NEW YORK — New York issued its first 36 cannabis dispensary licenses on Monday, taking a monumental step in establishing a legal — and lucrative — market for recreational marijuana.
The licenses approved by the state’s Cannabis Control Commission were the first of 175 state plans to be issued, including many in the first round reserved for applicants with prior convictions for marijuana-related offenses.
Eight nonprofit groups were among the 36 licensees granted on Monday.
Some clinics, selected from more than 900 applicants, should open by the end of the year.
New York has also earmarked a $200 million public-private fund to help “social equity” seekers repair the ravages of the war on drugs, especially in communities of color.
“Today is a monumental day for New York’s nascent cannabis industry. With the first adult retail dispensary licenses in the hands of eligible businesses and nonprofits, we are assured that first sales will be made at dispensaries operated by those affected by the unfair enforcement of cannabis prohibition,” said Tremaine Wright, who chairs the Cannabis Control Commission.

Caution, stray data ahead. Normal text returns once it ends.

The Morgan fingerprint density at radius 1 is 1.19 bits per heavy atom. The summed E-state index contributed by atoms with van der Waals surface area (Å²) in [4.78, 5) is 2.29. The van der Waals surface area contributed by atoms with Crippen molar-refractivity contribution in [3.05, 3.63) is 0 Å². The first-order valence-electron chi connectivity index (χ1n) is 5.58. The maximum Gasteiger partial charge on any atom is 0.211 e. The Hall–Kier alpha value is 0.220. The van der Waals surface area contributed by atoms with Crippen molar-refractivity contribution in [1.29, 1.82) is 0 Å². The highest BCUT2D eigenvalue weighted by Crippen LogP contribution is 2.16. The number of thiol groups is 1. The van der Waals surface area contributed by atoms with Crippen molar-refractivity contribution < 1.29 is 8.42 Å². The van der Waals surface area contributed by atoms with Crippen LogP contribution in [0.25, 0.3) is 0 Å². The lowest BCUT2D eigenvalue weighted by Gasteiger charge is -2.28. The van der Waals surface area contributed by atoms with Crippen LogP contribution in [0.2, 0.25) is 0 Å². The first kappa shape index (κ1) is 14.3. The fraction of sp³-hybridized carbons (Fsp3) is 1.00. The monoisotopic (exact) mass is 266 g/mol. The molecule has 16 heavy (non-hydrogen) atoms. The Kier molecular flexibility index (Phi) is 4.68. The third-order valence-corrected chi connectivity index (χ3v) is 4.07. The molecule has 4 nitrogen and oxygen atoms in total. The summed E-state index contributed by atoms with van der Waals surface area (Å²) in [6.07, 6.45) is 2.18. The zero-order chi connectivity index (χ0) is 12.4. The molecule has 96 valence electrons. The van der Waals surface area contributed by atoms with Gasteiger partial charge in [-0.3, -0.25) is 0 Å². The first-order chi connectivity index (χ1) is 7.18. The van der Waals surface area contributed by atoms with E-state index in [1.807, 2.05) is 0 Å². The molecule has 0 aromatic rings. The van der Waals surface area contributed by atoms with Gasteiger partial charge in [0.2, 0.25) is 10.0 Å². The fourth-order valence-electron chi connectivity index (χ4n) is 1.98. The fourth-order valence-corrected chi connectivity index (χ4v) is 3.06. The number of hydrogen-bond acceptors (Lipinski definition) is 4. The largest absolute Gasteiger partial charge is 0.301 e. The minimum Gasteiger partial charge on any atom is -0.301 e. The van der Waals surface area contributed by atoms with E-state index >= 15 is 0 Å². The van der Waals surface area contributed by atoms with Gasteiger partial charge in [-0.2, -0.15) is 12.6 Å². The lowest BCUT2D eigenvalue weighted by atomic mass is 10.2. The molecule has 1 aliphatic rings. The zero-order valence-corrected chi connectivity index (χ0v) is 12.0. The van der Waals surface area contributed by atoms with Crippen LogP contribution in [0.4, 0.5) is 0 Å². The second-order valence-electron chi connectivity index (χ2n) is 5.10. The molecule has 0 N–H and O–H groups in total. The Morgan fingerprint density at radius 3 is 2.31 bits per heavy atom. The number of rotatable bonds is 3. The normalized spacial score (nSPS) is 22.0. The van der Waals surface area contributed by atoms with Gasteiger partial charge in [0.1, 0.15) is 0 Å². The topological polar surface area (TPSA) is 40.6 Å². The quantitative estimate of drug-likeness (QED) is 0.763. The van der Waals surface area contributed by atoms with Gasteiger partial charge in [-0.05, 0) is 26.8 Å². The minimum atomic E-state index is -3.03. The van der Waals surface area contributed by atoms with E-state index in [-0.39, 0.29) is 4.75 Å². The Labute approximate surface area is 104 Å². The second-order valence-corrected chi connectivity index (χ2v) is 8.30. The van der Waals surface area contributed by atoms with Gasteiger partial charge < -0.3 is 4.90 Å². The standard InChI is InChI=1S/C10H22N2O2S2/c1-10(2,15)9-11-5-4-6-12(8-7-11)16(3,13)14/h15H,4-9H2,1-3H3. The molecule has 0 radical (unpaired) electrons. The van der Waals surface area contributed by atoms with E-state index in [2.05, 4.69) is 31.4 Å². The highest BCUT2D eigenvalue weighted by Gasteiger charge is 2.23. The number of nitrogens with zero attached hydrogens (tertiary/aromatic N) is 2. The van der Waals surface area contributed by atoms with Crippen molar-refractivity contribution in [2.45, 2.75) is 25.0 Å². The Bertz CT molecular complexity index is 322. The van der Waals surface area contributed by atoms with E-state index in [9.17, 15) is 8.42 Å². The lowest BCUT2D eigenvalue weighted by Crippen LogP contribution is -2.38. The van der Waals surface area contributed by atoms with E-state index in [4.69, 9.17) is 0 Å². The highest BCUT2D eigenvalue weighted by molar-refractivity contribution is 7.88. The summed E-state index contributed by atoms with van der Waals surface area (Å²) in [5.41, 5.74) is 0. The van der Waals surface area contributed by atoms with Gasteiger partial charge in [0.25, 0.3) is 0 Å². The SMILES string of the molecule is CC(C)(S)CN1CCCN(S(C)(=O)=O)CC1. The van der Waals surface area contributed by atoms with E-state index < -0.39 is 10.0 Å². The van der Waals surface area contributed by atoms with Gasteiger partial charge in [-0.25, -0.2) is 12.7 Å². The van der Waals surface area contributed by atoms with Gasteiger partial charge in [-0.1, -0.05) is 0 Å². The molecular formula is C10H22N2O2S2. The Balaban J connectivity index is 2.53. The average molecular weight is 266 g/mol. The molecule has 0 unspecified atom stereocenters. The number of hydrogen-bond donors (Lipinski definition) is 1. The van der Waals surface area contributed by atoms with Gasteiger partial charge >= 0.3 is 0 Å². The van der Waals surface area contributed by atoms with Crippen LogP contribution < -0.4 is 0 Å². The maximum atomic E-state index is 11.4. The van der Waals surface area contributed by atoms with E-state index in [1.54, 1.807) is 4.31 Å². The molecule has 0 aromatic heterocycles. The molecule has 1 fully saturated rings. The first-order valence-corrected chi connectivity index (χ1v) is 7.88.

A court ruling earlier this month delayed the board from approving dispensaries in parts of the state amid a legal dispute over licensing criteria. Nonetheless, officials said they would issue the remaining licenses as quickly as possible.
With the first licenses now issued, it remained to be seen whether officials would step up efforts to tackle dozens of unlicensed dispensaries opened last year by people who ignored licensing requirements.
New York legalized the recreational use of marijuana in March 2021, but is still in the process of allowing people to sell it.
The Cannabis Council has also put forward regulatory proposals for the sale of marijuana, emphasizing public health, product quality and safety and preventing under-21s from buying cannabis.